• Brain chemistry
    Neurotransmitters are brain chemicals that are naturally occurring and carry signals to other parts of the body and brain. When the neural networks involving these chemicals are not working properly, the function of nerve receptors and nerve systems change, causing depression and other emotional disorders.

Risk factors

Certain factors may enhance your risk of developing a mental disorder, including:

  • Stressful life situations, such as death of a loved one, financial problems, or a divorce.
  • A history of mental illness in a first degree relative, such as a sibling or a parent.
  • Chronic ongoing medical condition, like diabetes
  • Brain damage due to serious injury, such a violent blow to the head.
  • Use of recreational drugs or alcohol.
  • Traumatic experiences, such as assault or military combat.
  • A childhood history of neglect or abuse.
  • Few healthy relationships or no friends.
  • Previous history of a mental illness.


Mental illnesses are one of the main causes of disability in the world. If left untreated, mental illness can lead to behavioural, emotional, and physical health problems. Here are some common complications associated with mental illness disorders:

  • Family conflicts
  • Unhappiness and decreased enjoyment of life
  • Social isolation
  • Relationship difficulties
  • Missed work or school, or other problems related to work or school
  • Financial and legal problems
  • Problems with tobacco, alcohol and other drugs
  • Self-harm and harm to others, including homicide or suicide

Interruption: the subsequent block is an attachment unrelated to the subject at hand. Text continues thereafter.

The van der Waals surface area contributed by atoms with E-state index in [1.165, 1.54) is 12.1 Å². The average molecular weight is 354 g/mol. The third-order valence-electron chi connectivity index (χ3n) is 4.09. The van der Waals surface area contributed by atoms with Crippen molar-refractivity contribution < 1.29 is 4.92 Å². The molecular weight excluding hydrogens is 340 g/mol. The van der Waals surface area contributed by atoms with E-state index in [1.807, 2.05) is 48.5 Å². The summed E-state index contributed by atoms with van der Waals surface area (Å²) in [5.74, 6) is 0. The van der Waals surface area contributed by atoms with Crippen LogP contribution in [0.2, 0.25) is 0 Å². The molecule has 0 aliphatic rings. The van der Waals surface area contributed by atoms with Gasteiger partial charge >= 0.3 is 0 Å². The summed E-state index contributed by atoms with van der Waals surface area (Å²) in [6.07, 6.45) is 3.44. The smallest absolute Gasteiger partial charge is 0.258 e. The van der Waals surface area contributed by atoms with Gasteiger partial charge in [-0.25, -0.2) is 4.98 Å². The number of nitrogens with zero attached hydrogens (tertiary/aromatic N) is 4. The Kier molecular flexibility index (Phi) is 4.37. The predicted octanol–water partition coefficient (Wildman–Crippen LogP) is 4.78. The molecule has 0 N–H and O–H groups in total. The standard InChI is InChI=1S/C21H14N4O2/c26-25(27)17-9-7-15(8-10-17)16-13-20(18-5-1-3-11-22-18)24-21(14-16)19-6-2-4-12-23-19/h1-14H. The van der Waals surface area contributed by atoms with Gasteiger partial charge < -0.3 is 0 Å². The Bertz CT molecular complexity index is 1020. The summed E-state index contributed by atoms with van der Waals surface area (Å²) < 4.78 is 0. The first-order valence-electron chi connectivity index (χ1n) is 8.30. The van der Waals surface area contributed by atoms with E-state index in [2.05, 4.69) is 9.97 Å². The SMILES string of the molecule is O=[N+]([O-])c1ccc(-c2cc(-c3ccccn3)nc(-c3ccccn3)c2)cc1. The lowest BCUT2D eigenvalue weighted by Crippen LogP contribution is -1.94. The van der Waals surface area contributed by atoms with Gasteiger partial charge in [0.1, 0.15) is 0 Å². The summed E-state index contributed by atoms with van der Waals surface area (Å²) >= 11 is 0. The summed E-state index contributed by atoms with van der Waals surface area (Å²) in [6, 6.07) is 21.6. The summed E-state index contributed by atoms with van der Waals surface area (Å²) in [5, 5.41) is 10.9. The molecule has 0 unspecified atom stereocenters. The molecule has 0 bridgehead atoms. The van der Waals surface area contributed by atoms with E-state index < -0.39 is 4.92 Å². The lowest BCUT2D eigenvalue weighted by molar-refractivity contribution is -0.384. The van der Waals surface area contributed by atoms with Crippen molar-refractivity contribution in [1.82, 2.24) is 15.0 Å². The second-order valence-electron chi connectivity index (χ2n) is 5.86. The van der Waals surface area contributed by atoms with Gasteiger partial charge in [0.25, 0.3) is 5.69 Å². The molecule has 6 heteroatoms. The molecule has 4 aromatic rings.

• Poverty and homelessness


There is no definite way to prevent mental illnesses. However, if you are suffering from a mental illness, taking steps to increase your resilience, control stress, and to boost your self-esteem may help keep your symptoms under control. Following are some steps you may take:

  • Pay attention to warning signs
    You can work with your healthcare provider or therapist to understand what might trigger your symptoms. Together, you can develop a plan that you can follow if your symptoms return. Also contact your healthcare provider if you experience any changes in symptoms or in how you feel. Consider involving your friends or family members to watch for warning signs.
  • Get routine medical care
    Don’t skip appointments or neglect checkups with your primary care provider, especially if you are feeling unwell. You may face a new health condition that may require treatment, or you may be experiencing medication side effects.
  • Get help when you need it
    Mental health conditions are more challenging to treat if you wait for the symptoms to worsen. Long-term maintenance treatment may also help prevent symptom relapse.
  • Take good care of yourself
    Healthy eating, sufficient sleep, and regular physical activity are vital. Try maintaining a regular schedule. Talk to your healthcare provider if you find it hard to fall asleep or if you have questions about your physical activity or diet.

The Department of Psychiatry at Kokilaben Dhirubhai Ambani Hospital Indore, offers diagnostic and curative services for a wide range of psychiatric disorders. The treatment plans are established after a thorough clinical examination and history taking. The overall condition of the client and as well the personal preferences of his family are taken into account before considering the treatment options. Consult highly experienced psychiatrists in Indore at our hospital for treatment of mental health disorders.

The Department offers diagnostic and curative services for a wide range of psychiatric diseases and disorders, including anxiety disorders, depressive disorders, different types of phobias, obsessive-compulsive disorder, post-traumatic stress disorder, bipolar mood disorder, substance abuse, schizophrenia, eating disorders like bulimia nervosa and anorexia nervosa, attention deficit hyperactivity disorder (ADHD), sexual dysfunction, specific learning disorders, and neuro-cognitive disorders.